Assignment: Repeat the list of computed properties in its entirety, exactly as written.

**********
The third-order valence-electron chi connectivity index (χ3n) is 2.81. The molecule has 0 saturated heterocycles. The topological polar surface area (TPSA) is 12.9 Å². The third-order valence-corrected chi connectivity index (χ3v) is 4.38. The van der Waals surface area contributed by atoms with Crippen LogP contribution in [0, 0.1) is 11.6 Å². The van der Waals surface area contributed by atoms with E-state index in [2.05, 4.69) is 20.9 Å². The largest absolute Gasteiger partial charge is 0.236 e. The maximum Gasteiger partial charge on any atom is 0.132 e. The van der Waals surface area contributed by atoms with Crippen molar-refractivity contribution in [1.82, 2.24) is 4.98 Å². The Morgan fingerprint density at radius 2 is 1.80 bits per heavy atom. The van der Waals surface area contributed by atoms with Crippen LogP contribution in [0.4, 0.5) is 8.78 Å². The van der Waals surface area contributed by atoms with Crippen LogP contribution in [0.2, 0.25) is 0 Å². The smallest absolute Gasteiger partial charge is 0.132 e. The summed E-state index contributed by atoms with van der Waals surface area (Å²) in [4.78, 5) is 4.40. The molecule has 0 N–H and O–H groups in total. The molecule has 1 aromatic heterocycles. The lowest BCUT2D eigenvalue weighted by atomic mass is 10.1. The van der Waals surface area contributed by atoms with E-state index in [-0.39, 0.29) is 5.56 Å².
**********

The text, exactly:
The third-order valence-electron chi connectivity index (χ3n) is 2.81. The molecule has 0 saturated heterocycles. The topological polar surface area (TPSA) is 12.9 Å². The third-order valence-corrected chi connectivity index (χ3v) is 4.38. The van der Waals surface area contributed by atoms with Crippen LogP contribution in [0, 0.1) is 11.6 Å². The van der Waals surface area contributed by atoms with E-state index in [2.05, 4.69) is 20.9 Å². The largest absolute Gasteiger partial charge is 0.236 e. The maximum Gasteiger partial charge on any atom is 0.132 e. The van der Waals surface area contributed by atoms with Crippen molar-refractivity contribution in [1.82, 2.24) is 4.98 Å². The Morgan fingerprint density at radius 2 is 1.80 bits per heavy atom. The van der Waals surface area contributed by atoms with Crippen LogP contribution in [0.4, 0.5) is 8.78 Å². The van der Waals surface area contributed by atoms with Crippen LogP contribution in [0.2, 0.25) is 0 Å². The smallest absolute Gasteiger partial charge is 0.132 e. The summed E-state index contributed by atoms with van der Waals surface area (Å²) in [4.78, 5) is 4.40. The molecule has 0 N–H and O–H groups in total. The molecule has 1 aromatic heterocycles. The lowest BCUT2D eigenvalue weighted by atomic mass is 10.1. The van der Waals surface area contributed by atoms with E-state index in [-0.39, 0.29) is 5.56 Å².